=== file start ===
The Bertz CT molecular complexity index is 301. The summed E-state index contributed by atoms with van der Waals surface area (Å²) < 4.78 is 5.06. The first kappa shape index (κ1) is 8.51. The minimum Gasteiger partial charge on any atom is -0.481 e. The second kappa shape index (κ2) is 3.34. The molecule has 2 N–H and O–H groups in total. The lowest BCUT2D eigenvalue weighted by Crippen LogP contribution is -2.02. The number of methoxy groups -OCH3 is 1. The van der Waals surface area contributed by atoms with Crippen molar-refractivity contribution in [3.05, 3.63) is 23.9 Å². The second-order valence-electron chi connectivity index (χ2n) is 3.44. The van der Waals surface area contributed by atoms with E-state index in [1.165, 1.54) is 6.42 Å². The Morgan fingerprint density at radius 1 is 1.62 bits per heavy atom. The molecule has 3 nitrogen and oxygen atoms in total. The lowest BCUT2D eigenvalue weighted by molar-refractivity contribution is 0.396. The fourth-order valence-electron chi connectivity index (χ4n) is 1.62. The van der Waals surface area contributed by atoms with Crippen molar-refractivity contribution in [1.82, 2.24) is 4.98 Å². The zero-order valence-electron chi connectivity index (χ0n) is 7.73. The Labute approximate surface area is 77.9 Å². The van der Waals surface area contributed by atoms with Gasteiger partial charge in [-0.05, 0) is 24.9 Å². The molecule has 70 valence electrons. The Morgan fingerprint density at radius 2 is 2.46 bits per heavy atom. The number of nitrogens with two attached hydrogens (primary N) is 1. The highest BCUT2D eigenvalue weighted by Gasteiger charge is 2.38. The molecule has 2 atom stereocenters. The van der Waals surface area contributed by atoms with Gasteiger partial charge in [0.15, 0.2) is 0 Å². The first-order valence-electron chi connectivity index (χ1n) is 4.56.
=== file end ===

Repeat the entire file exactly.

The Bertz CT molecular complexity index is 301. The summed E-state index contributed by atoms with van der Waals surface area (Å²) < 4.78 is 5.06. The first kappa shape index (κ1) is 8.51. The minimum Gasteiger partial charge on any atom is -0.481 e. The second kappa shape index (κ2) is 3.34. The molecule has 2 N–H and O–H groups in total. The lowest BCUT2D eigenvalue weighted by Crippen LogP contribution is -2.02. The number of methoxy groups -OCH3 is 1. The van der Waals surface area contributed by atoms with Crippen molar-refractivity contribution in [3.05, 3.63) is 23.9 Å². The second-order valence-electron chi connectivity index (χ2n) is 3.44. The van der Waals surface area contributed by atoms with E-state index in [1.165, 1.54) is 6.42 Å². The Morgan fingerprint density at radius 1 is 1.62 bits per heavy atom. The molecule has 3 nitrogen and oxygen atoms in total. The lowest BCUT2D eigenvalue weighted by molar-refractivity contribution is 0.396. The fourth-order valence-electron chi connectivity index (χ4n) is 1.62. The van der Waals surface area contributed by atoms with Crippen molar-refractivity contribution in [1.82, 2.24) is 4.98 Å². The zero-order valence-electron chi connectivity index (χ0n) is 7.73. The Labute approximate surface area is 77.9 Å². The van der Waals surface area contributed by atoms with Gasteiger partial charge in [-0.05, 0) is 24.9 Å². The molecule has 70 valence electrons. The Morgan fingerprint density at radius 2 is 2.46 bits per heavy atom. The number of nitrogens with two attached hydrogens (primary N) is 1. The highest BCUT2D eigenvalue weighted by Gasteiger charge is 2.38. The molecule has 2 atom stereocenters. The van der Waals surface area contributed by atoms with Gasteiger partial charge in [0.15, 0.2) is 0 Å². The first-order valence-electron chi connectivity index (χ1n) is 4.56.